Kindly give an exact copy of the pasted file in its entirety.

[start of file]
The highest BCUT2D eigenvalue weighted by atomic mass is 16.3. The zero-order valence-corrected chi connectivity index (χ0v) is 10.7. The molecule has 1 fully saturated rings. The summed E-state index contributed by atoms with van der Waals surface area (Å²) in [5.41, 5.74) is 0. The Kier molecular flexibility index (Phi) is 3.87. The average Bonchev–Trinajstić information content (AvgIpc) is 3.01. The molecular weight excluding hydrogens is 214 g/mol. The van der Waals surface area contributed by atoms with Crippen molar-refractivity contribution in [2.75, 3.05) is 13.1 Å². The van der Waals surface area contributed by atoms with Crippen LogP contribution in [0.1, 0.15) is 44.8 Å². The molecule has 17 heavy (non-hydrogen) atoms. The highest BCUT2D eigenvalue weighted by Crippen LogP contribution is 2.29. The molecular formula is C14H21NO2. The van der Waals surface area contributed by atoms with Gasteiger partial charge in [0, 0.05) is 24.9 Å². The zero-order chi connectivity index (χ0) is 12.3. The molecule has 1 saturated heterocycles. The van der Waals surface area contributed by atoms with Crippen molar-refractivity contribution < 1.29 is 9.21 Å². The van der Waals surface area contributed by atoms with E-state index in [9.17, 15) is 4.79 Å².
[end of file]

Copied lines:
The highest BCUT2D eigenvalue weighted by atomic mass is 16.3. The zero-order valence-corrected chi connectivity index (χ0v) is 10.7. The molecule has 1 fully saturated rings. The summed E-state index contributed by atoms with van der Waals surface area (Å²) in [5.41, 5.74) is 0. The Kier molecular flexibility index (Phi) is 3.87. The average Bonchev–Trinajstić information content (AvgIpc) is 3.01. The molecular weight excluding hydrogens is 214 g/mol. The van der Waals surface area contributed by atoms with Crippen molar-refractivity contribution in [2.75, 3.05) is 13.1 Å². The van der Waals surface area contributed by atoms with Crippen LogP contribution in [0.1, 0.15) is 44.8 Å². The molecule has 17 heavy (non-hydrogen) atoms. The highest BCUT2D eigenvalue weighted by Crippen LogP contribution is 2.29. The molecular formula is C14H21NO2. The van der Waals surface area contributed by atoms with Gasteiger partial charge in [0, 0.05) is 24.9 Å². The zero-order chi connectivity index (χ0) is 12.3. The molecule has 1 saturated heterocycles. The van der Waals surface area contributed by atoms with Crippen molar-refractivity contribution < 1.29 is 9.21 Å². The van der Waals surface area contributed by atoms with E-state index in [9.17, 15) is 4.79 Å².